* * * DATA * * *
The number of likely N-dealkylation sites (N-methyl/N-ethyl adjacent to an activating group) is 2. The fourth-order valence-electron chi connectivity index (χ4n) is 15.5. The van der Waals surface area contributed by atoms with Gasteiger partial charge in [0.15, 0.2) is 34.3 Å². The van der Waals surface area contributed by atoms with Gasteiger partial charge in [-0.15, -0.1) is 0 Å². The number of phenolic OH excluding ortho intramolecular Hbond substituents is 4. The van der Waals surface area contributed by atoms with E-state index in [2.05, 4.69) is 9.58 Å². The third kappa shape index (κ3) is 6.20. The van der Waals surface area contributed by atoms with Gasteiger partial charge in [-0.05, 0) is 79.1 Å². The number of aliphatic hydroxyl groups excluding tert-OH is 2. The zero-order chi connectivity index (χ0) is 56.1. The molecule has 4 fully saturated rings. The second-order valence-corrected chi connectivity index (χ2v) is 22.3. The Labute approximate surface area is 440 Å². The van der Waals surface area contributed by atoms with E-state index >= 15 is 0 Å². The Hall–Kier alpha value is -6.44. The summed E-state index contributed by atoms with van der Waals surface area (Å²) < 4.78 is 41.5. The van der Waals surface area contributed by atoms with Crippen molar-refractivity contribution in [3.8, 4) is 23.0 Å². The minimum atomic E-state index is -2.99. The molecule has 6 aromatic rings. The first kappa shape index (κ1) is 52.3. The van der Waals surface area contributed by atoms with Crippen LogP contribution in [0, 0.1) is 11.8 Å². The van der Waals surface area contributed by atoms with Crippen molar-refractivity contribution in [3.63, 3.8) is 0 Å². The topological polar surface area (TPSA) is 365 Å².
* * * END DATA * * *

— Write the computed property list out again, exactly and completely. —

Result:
The number of likely N-dealkylation sites (N-methyl/N-ethyl adjacent to an activating group) is 2. The fourth-order valence-electron chi connectivity index (χ4n) is 15.5. The van der Waals surface area contributed by atoms with Gasteiger partial charge in [0.15, 0.2) is 34.3 Å². The van der Waals surface area contributed by atoms with Gasteiger partial charge in [-0.15, -0.1) is 0 Å². The number of phenolic OH excluding ortho intramolecular Hbond substituents is 4. The van der Waals surface area contributed by atoms with E-state index in [2.05, 4.69) is 9.58 Å². The third kappa shape index (κ3) is 6.20. The van der Waals surface area contributed by atoms with Gasteiger partial charge in [-0.05, 0) is 79.1 Å². The number of aliphatic hydroxyl groups excluding tert-OH is 2. The zero-order chi connectivity index (χ0) is 56.1. The molecule has 4 fully saturated rings. The second-order valence-corrected chi connectivity index (χ2v) is 22.3. The Labute approximate surface area is 440 Å². The van der Waals surface area contributed by atoms with E-state index >= 15 is 0 Å². The Hall–Kier alpha value is -6.44. The summed E-state index contributed by atoms with van der Waals surface area (Å²) < 4.78 is 41.5. The van der Waals surface area contributed by atoms with Crippen molar-refractivity contribution in [3.8, 4) is 23.0 Å². The minimum atomic E-state index is -2.99. The molecule has 6 aromatic rings. The first kappa shape index (κ1) is 52.3. The van der Waals surface area contributed by atoms with Crippen LogP contribution in [0, 0.1) is 11.8 Å². The van der Waals surface area contributed by atoms with Crippen molar-refractivity contribution in [3.63, 3.8) is 0 Å². The topological polar surface area (TPSA) is 365 Å².